The government aims to capitalise Friday’s upgrade of its sovereign rating to investment grade by Standards & Poor’s with the issue a €1bn 10-year bond, the Public Debt Management Office (PDMO) said on Monday.
The government has already “appointed Barclays, JP Morgan, Morgan Standley and Societé Generale as underwriters for a possible issue of a European Medium-Term Note (EMTN) in the near future euro bond subject to market conditions,” the PDMO said.
The PDMO has also outlined that the government’s annual funding plan provides for €1bn in financing via the issue of EMTNs.
Hours earlier, Finance Minister Harris Georgiades said the PDMO was waiting a go-ahead signal from the underwriters before going ahead with the issue.
“The aim is to manage the refinancing of existing debt,” Georgiades said on state broadcaster CyBC. “The aim should be for every new loan to be at a lower rate compared to the previous”.
The minister said that with the new debt issue, the government was “not aiming at covering deficits” as it was producing a surplus.
Last year, the government generated a fiscal surplus of 1.8 per cent of economic output compared to a surplus of 0.3 per cent in 2016. In the first seven months of the year, it generated a €514.7m surplus on a cash basis and is projected to post a 3 per cent surplus this year and in 2019.
This year’s projected surplus does not include €3.2bn – or 15 per cent of gross domestic product – in government bonds issued in favour of the Cyprus Cooperative Bank as part of the government’s support to the state-owned and government-run lender which saw its equity wiped out after it failed to take decisive action to reduce its non-performing loans stock. Hellenic Bank agreed to acquire the Co-op’s healthy operations in June leaving the legacy Co-op with a €7bn mountain of non-performing loans to collect.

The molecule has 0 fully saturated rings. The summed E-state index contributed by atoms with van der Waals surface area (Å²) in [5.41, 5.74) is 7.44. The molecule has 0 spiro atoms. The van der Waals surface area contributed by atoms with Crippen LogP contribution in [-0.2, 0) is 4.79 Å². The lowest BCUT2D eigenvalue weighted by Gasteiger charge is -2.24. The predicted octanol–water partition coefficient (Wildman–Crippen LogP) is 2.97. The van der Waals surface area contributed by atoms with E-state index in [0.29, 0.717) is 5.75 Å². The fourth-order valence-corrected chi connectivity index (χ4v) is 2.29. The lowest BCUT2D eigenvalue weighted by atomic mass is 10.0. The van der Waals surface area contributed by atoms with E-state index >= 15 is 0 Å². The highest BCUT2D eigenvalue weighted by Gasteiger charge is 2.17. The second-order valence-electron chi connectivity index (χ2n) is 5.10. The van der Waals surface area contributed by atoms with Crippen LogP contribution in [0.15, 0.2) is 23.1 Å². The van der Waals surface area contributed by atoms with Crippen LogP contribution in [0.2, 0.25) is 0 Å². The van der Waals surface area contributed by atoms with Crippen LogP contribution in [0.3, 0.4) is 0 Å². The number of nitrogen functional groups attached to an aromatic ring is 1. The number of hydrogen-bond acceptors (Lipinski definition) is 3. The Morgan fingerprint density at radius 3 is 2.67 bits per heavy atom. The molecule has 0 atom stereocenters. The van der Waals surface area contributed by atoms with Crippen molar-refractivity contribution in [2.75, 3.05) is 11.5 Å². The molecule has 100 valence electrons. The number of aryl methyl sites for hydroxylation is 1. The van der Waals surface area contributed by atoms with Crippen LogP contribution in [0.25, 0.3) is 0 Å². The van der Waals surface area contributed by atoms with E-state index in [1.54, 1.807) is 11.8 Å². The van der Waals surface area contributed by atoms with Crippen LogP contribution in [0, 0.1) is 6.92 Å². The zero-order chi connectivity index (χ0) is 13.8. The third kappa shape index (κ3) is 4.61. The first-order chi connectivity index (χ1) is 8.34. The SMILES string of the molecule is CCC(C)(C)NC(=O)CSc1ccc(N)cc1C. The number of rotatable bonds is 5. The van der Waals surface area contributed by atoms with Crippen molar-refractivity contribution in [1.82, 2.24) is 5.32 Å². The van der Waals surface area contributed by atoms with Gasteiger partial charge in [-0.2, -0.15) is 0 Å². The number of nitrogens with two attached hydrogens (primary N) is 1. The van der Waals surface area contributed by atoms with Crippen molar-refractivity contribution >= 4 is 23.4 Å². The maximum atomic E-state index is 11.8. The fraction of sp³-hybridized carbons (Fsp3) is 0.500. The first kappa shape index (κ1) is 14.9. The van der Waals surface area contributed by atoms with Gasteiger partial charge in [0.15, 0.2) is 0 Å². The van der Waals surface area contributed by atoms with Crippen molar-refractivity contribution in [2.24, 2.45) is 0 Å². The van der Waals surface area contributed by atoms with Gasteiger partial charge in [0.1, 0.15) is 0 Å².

While the removal of the Co-op’s delinquent loans from the banking system, which coincided with the sale of €2.8bn in non-performing loans by Bank of Cyprus, will proportionally reduce non-performing loans in the system (which stood in May at almost €20bn or 43 per cent of the total), the private sector’s indebtedness level remains close to two-and-a-half times the size of economic output. On top, public debt rose again as a result of the government’s support to the Co-op to 104 per cent of gross domestic product this year.
The Cypriot economy which emerged in 2015 from a prolonged recession, expanded an upwards revised 4.2 per cent last year compared to an also upwards revised 4.8 per cent the year before and is projected to grow this year 4 per cent.
Standard & Poor’s, which on Friday upgraded the island to BBB-, warned that the Cypriot economy was increasingly concentrating on tourism and construction. The output of the construction sector rose last year 27 per cent compared to 17 per cent in 2016.
The tourism industry which saw arrivals last year rise 15 per cent to 3,652,073 benefited from a 12 per cent increase in revenue to €2.6bn, compared to an increase of 20 per cent and also 12 per cent the year before in arrivals and revenue respectively.
Georgiades said that the S&P upgrade also sent a message to investors both at home and abroad and it would help create more jobs, help the economy “function better,” and help improve the entire population’s standard of living.
Economist Marios Zachariadis, also speaking to CyBC, said while the economy remained exposed to the “ups-and-downs” of construction, longer-term vision was necessary to encourage economic activity in other sectors, including education, healthcare and other services activities with better prospects.
While the upgrade will improve the liquidity of banks as well as the safety of deposits, which will benefit society overall, there are groups in the population which have more bargaining power than others, he warned.
In June 2017 the government issued an €850m 7-year bond at an average yield of 2.8 per cent, which was traded on the secondary market on Monday morning at a yield of 1.47 per cent, according to a Bank of Cyprus statement. A 10-year bond issued in October 2015 at an average yield of 4.25 per cent was traded at 1.83 per cent.